Has the Arab Spring arrived in Algeria?

Thousands are protesting what they call a "mafia" regime.

By YASSER OKBI/MAARIV
March 6, 2019 03:04
Students take part in a protest to denounce an offer by President Abdelaziz Bouteflika

Students take part in a protest to denounce an offer by President Abdelaziz Bouteflika to run in elections next month but not to serve a full term if re-elected, in Algiers, Algeria March 5, 2019.. (photo credit: RAMZI BOUDINA/REUTERS)

 
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Thousands of students protested on March 5 against Algerian President Abdelaziz Bouteflika, despite his announcement that he will serve only a year-long fifth term if he wins in the country's elections on April 18.

The students arrived at Odan Square and the Central Post Office in the capital Algiers and raised banners calling for the end of the President's reign.

"No to a fifth Bouteflika term," the students chanted, and "The people don't want Bouteflika," and "No to the mafia regime."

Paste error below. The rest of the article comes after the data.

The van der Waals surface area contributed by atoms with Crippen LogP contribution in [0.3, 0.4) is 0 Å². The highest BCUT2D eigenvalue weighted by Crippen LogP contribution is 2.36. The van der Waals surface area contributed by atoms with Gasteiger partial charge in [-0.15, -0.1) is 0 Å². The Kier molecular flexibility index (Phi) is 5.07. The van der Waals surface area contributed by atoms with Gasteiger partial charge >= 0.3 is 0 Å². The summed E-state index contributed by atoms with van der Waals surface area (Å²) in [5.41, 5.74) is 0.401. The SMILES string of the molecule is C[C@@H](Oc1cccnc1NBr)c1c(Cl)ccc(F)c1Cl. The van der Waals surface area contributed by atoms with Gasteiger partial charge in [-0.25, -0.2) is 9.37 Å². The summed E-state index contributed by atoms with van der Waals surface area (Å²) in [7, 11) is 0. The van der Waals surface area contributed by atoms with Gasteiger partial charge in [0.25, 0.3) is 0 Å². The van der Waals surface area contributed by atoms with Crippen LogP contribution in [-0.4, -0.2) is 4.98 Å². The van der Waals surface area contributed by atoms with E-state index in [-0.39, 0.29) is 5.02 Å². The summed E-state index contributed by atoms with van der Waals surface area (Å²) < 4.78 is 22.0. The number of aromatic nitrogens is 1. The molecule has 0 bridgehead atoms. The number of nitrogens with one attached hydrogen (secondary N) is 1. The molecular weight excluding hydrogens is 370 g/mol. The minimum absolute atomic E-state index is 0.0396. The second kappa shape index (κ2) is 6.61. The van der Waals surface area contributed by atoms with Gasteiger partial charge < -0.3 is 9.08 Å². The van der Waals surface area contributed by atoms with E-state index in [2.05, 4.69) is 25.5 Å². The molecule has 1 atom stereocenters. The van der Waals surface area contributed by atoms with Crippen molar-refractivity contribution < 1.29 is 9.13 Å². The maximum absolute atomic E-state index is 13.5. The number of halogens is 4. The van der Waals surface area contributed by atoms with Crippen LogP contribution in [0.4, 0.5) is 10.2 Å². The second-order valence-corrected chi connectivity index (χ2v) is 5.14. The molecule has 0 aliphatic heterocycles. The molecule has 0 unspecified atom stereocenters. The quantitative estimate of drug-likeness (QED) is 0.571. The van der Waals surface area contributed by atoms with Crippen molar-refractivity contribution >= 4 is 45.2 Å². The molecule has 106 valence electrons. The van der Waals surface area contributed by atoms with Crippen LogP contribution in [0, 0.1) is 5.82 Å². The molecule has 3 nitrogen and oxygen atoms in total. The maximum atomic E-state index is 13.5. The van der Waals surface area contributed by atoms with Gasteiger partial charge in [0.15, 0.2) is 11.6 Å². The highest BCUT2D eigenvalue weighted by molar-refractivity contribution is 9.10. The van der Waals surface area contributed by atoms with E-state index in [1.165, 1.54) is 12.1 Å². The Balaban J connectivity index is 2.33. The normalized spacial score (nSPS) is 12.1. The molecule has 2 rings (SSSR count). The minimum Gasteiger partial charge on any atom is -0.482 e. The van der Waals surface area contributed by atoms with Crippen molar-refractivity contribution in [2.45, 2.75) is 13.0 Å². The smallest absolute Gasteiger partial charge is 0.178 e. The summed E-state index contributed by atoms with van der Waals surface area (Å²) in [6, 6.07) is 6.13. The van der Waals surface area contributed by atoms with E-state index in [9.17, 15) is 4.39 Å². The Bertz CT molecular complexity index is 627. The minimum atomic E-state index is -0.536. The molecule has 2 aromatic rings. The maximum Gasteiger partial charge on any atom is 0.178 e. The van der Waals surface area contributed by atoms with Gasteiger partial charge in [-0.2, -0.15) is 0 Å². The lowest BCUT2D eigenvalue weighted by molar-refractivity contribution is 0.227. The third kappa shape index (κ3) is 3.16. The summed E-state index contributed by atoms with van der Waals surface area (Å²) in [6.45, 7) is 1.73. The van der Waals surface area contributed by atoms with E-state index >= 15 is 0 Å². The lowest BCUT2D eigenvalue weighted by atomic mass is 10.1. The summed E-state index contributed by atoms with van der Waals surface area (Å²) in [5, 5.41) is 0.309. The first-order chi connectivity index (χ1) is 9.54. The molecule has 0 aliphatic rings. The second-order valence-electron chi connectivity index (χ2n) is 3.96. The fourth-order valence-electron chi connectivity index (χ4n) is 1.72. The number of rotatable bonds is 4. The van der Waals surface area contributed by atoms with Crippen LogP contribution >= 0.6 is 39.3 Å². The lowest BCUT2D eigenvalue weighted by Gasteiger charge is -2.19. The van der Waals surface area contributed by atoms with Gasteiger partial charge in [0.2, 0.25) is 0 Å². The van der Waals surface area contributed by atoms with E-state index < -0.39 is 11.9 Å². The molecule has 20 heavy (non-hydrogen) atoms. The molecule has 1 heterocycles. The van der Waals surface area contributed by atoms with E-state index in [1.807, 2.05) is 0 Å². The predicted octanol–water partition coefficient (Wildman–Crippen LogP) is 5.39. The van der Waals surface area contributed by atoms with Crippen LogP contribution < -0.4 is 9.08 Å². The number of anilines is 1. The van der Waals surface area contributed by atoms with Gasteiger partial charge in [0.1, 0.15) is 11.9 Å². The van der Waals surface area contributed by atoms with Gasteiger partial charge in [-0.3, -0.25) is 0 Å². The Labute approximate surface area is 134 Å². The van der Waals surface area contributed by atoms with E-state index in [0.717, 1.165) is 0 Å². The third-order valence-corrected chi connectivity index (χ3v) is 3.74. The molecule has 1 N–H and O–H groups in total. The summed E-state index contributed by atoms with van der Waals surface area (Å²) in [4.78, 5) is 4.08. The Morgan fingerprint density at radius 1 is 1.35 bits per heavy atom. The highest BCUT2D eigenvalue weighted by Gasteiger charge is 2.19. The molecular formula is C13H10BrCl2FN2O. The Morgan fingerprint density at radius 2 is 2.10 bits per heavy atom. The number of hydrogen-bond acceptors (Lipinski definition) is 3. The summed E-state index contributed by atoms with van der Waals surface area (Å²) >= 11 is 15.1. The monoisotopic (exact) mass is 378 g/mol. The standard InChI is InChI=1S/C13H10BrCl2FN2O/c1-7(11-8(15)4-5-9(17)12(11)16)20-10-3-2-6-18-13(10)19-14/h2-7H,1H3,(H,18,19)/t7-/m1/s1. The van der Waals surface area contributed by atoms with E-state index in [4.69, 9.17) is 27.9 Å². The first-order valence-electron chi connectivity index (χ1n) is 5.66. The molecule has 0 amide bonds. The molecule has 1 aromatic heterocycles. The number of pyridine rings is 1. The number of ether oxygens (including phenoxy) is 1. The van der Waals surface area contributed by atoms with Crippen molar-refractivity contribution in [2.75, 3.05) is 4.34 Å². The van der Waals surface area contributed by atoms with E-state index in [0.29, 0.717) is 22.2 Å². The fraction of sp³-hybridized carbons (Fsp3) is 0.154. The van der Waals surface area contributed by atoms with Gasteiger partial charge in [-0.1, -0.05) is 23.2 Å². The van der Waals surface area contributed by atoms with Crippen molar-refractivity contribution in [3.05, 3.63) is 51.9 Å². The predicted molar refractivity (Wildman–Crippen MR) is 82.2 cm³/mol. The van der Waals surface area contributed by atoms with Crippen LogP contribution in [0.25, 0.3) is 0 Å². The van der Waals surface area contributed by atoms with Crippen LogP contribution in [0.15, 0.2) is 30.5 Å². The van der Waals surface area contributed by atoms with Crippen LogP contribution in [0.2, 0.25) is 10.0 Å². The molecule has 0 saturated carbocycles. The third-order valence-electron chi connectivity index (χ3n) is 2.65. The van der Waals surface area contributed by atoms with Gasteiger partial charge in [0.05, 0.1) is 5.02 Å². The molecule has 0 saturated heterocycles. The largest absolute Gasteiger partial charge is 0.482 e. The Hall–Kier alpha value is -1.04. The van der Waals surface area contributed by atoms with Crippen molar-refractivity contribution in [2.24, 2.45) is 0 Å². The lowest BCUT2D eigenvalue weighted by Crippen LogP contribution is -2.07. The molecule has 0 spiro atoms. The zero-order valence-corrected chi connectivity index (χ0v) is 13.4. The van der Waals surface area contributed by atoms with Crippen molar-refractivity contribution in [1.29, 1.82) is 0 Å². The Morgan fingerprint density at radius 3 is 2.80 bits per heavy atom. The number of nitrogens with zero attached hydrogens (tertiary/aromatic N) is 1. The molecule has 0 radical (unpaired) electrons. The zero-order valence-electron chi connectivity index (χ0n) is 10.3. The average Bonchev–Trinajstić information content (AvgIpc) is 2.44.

Security forces meanwhile backed down from their earlier decision to stop the protests by force, due to fears that the situation would blow up into a revolution.


"The students don't want this situation, in which a mafia regime controls the state," said student Ben Sharif Hamadi. "We will decide whether to escalate [the protests], including student strikes at every university if Bouteflika doesn't end his candidacy for president."

There were also protests in smaller cities near the capital, in which tens of students protested against the elderly president. Tribal areas saw thousands protesting what they called a "criminal regime."

Translated by Zack Evans.

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